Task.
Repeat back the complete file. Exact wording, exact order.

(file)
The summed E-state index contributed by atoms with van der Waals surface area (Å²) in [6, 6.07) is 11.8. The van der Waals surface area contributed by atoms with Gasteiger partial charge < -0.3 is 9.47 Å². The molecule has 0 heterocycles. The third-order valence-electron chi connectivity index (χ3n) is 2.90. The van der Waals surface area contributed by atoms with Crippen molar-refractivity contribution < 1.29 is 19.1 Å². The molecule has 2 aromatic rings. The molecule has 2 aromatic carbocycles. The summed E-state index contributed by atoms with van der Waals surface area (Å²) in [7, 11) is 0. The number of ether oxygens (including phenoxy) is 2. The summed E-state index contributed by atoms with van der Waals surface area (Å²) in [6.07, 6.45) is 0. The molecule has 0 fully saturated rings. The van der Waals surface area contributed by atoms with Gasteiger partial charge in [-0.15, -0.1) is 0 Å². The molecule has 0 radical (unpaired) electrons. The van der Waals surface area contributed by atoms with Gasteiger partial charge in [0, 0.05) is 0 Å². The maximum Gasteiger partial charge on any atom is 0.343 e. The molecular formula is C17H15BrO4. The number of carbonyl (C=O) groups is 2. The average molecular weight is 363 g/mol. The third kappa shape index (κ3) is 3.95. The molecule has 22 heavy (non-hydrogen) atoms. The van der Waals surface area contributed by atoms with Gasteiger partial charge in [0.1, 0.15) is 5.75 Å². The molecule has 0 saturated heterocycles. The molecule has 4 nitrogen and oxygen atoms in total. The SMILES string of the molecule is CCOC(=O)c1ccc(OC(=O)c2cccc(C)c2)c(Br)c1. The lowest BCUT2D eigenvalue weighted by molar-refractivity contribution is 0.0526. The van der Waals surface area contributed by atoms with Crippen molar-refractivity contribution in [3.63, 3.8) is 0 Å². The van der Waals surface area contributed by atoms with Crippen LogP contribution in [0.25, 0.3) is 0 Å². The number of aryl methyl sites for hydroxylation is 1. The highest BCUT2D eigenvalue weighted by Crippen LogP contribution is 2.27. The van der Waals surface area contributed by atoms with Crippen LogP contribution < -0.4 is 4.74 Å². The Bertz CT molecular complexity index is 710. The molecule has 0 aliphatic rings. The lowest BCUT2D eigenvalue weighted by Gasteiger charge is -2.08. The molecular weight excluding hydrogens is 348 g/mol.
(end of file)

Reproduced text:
The summed E-state index contributed by atoms with van der Waals surface area (Å²) in [6, 6.07) is 11.8. The van der Waals surface area contributed by atoms with Gasteiger partial charge < -0.3 is 9.47 Å². The molecule has 0 heterocycles. The third-order valence-electron chi connectivity index (χ3n) is 2.90. The van der Waals surface area contributed by atoms with Crippen molar-refractivity contribution < 1.29 is 19.1 Å². The molecule has 2 aromatic rings. The molecule has 2 aromatic carbocycles. The summed E-state index contributed by atoms with van der Waals surface area (Å²) in [7, 11) is 0. The number of ether oxygens (including phenoxy) is 2. The summed E-state index contributed by atoms with van der Waals surface area (Å²) in [6.07, 6.45) is 0. The molecule has 0 fully saturated rings. The van der Waals surface area contributed by atoms with Gasteiger partial charge in [-0.15, -0.1) is 0 Å². The molecule has 0 radical (unpaired) electrons. The van der Waals surface area contributed by atoms with Gasteiger partial charge in [0, 0.05) is 0 Å². The maximum Gasteiger partial charge on any atom is 0.343 e. The molecular formula is C17H15BrO4. The number of carbonyl (C=O) groups is 2. The average molecular weight is 363 g/mol. The third kappa shape index (κ3) is 3.95. The molecule has 22 heavy (non-hydrogen) atoms. The van der Waals surface area contributed by atoms with Gasteiger partial charge in [0.1, 0.15) is 5.75 Å². The molecule has 0 saturated heterocycles. The molecule has 4 nitrogen and oxygen atoms in total. The SMILES string of the molecule is CCOC(=O)c1ccc(OC(=O)c2cccc(C)c2)c(Br)c1. The lowest BCUT2D eigenvalue weighted by molar-refractivity contribution is 0.0526. The van der Waals surface area contributed by atoms with Crippen molar-refractivity contribution in [3.63, 3.8) is 0 Å². The van der Waals surface area contributed by atoms with Crippen LogP contribution in [0.25, 0.3) is 0 Å². The number of aryl methyl sites for hydroxylation is 1. The highest BCUT2D eigenvalue weighted by Crippen LogP contribution is 2.27. The van der Waals surface area contributed by atoms with Crippen LogP contribution < -0.4 is 4.74 Å². The Bertz CT molecular complexity index is 710. The molecule has 0 aliphatic rings. The lowest BCUT2D eigenvalue weighted by Gasteiger charge is -2.08. The molecular weight excluding hydrogens is 348 g/mol.